"Make do and mend"
"Waste not want not"
"Every penny counts"

This 'culture' offered characters (Korporal Kit) who would not buy, on principle, any personal kit, Large Pack only; in a misguided attempt to shame the government.

Currently I take great pleasure in not replacing our old portable TV with a widescreen monster. It will get replaced when it fails! What Austerity Measures still operate in your house?
That old box of yours uses a lot more juice than new modern economical flat-screen thingymajigs - You're killing the environment :)

I'm off to do my recycling. (My system breaks waste down to almost nothing in no time at all.) BURN IT! :)
 

maguire

LE
Book Reviewer
#17
'Nothing left on stand-by.'

I have heard that with modern appliances the surge when you turn them on from cold is far more than you use leaving them on standby. there is also less strain on the components that way too, rather than constanly turning them on from cold.
 
#18
1. At home we grow our own rosemary, basil, laurel bay, mint and tomatoes.

2. We cut the herbs right down every month or so and make fresh pesto.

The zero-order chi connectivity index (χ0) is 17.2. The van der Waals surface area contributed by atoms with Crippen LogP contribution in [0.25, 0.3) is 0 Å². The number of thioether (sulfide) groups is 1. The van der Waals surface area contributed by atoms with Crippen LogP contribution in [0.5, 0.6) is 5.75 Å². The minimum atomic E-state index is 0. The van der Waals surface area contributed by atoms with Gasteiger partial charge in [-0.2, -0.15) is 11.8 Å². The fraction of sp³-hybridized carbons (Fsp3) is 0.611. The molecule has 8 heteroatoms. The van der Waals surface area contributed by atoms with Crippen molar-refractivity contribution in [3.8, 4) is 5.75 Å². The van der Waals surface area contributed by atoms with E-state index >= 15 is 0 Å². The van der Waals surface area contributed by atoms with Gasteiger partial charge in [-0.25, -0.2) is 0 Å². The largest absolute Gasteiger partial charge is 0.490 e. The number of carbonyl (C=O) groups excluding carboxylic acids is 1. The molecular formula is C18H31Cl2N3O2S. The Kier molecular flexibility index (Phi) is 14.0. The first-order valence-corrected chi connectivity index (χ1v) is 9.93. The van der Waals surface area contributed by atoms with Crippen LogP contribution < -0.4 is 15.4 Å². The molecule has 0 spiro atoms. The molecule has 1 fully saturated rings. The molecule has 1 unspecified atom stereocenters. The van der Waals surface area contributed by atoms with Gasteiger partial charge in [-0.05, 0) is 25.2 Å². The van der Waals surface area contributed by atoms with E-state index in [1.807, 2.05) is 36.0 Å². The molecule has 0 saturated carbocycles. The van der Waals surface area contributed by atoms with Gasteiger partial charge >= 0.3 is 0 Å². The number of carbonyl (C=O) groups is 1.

3. I take cuttings from the basil and mint every spring, grow them into established plants and sell them.

4. I regularly make my own pasta - it tastes better, there are more variations and it's cheaper.

5. I make most foods from scratch come to think of it - No wonder young doley scum have never got any money, they spunk it away in Iceland.

6. I save for everything I buy rather than getting credit.

7. I regularly cycle 8 miles to work and back to save diesel.

8. Instead of having the odd pint in a pub during the week I keep a well stocked beer fridge at home. For the price of 6 pints I get a crate. (Still waste a fortune when I go out on the piss though)

9. Instead of buying the 'cheap' packs of meat in the supermarkets, I buy in bulk from a butcher, break it down into individually clingfilmed portions and freeze it.

10. I sometimes do the grocery shopping online - it might seem like a wasted £5 for the delivery cost, but that's soon recouped by the fact that you only buy what you need instead of trawling through all the aisles looking for BOGOF deals. Shopping when hungry is a no no as well.
 
#19
CC_TA said:
BoomShackerLacker said:
I have been accused of not so much being 'tight' but 'disinterested in spending'. My excuse is that although being an early Sixties' child post-war austerity still ruled - the mantra was: